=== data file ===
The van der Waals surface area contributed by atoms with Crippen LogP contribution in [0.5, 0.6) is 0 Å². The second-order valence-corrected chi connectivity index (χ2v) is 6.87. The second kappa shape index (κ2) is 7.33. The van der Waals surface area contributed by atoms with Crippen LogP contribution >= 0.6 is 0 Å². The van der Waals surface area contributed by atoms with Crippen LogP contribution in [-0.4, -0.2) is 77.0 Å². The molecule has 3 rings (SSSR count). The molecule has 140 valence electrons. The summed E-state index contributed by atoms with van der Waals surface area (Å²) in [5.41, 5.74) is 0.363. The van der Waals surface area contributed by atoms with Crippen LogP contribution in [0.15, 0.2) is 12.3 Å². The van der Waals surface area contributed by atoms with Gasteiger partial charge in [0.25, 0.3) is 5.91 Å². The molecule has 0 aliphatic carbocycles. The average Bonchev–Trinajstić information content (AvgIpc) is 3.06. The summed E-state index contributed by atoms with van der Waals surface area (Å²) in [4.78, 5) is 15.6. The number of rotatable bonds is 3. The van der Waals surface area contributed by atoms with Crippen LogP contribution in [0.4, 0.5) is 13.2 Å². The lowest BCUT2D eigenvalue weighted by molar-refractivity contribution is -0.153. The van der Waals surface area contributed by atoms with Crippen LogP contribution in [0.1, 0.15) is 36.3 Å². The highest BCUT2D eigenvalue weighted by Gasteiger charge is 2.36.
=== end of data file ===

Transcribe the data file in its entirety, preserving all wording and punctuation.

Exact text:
The van der Waals surface area contributed by atoms with Crippen LogP contribution in [0.5, 0.6) is 0 Å². The second-order valence-corrected chi connectivity index (χ2v) is 6.87. The second kappa shape index (κ2) is 7.33. The van der Waals surface area contributed by atoms with Crippen LogP contribution >= 0.6 is 0 Å². The van der Waals surface area contributed by atoms with Crippen LogP contribution in [-0.4, -0.2) is 77.0 Å². The molecule has 3 rings (SSSR count). The molecule has 140 valence electrons. The summed E-state index contributed by atoms with van der Waals surface area (Å²) in [5.41, 5.74) is 0.363. The van der Waals surface area contributed by atoms with Crippen LogP contribution in [0.15, 0.2) is 12.3 Å². The van der Waals surface area contributed by atoms with Gasteiger partial charge in [0.25, 0.3) is 5.91 Å². The molecule has 0 aliphatic carbocycles. The average Bonchev–Trinajstić information content (AvgIpc) is 3.06. The summed E-state index contributed by atoms with van der Waals surface area (Å²) in [4.78, 5) is 15.6. The number of rotatable bonds is 3. The van der Waals surface area contributed by atoms with Crippen LogP contribution in [0.4, 0.5) is 13.2 Å². The lowest BCUT2D eigenvalue weighted by molar-refractivity contribution is -0.153. The van der Waals surface area contributed by atoms with Crippen LogP contribution in [0.1, 0.15) is 36.3 Å². The highest BCUT2D eigenvalue weighted by Gasteiger charge is 2.36.